The Comfort of the Billiard Table here is very great.—It draws all the Gentlemen to it whenever they are within, especially after dinner, so that my Br Fanny & I have the Library to ourselves in delightful quiet. (14-15 October 1813)
The library was clearly central to life at Godmersham; earlier that year, she told Cassandra that
“we live in the Library except at Meals” (23-24 September 1813).
The library includes books in several languages as well as English. There are texts (usually in the original Greek or Latin) by classical Greek and Roman writers and philosophers, as would befit a gentleman’s library at this time, including works by Plutarch, Plato, Homer, Sophocles, Epictetus, Euripides, Horace, Virgil, and Ovid. There are a substantial number of French books (including works by major figures in eighteenth-century French philosophy, such as Voltaire and Rousseau, and classic works of French fiction such as Gil-Blas), several books in Italian, and at least one in German.
In terms of the subjects included, much of what is in the Godmersham library probably reflects the interests of many such country house libraries at the time. There are books on travel (not just around Britain and Europe but also much further afield, including journeys to Egypt, Syria, Africa, North America, and India); history books (mainly English history but there are also histories of Europe more generally, and of specific countries or regions such as Greece, Russia, and the Ottoman empire); many works on religion, including books of common prayer, several seventeenth-century bibles, and a significant number of collections of sermons by various authors; examples of conduct literature, such as works by Jane West, Hester Chapone, and Hannah More; books about architecture and painting; parliamentary records (more than one owner of Godmersham Park was an MP); works on science and medicine; dictionaries (including two editions of Samuel Johnson’s) and works on grammar (not just English but also Greek); and a selection of periodicals, such as a 1758-1791 run of The Annual Register. Unsurprisingly, given that this is the library of landed gentry, there are books on farming, agriculture, and horsemanship, as well as gardening and landscape, and there are also a number of books on Kent and the local area. A glimpse into Godmersham leisure pursuits is offered by A Short Treatise on the Game of Whist (by Edmund Hoyle, 1746), and Chess Analysed (F. D. Philidor, 1773).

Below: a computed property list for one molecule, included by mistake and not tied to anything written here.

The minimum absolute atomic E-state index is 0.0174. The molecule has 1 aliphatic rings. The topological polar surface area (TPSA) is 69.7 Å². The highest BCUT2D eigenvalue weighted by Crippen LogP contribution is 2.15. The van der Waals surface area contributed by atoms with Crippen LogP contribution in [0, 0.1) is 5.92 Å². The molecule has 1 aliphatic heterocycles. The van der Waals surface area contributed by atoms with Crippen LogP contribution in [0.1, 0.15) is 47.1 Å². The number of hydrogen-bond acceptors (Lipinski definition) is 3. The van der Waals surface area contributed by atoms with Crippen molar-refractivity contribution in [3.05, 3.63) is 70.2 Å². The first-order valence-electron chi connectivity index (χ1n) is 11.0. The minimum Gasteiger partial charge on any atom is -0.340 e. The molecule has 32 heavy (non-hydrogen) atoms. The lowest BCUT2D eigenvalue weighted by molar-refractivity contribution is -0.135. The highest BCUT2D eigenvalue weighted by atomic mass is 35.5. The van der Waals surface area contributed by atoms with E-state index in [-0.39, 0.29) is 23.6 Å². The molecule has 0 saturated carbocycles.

In terms of literature, as one would expect, there are works by many of the major figures, including Shakespeare (three editions of the complete works), Milton, Dryden, and Pope. There are also a significant number of novels in the library: Austen’s favorite, according to her family, Samuel Richardson’s Sir Charles Grandison (1810 edition); Henry Fielding’s Joseph Andrews (1742) and Tom Jones (1749); Laurence Sterne’s Tristram Shandy (1760), and Jonathan Swift’s Travels . . . by Lemuel Gulliver (1726).
Read more: http://www.jasna.org/Jane Austen’s Reading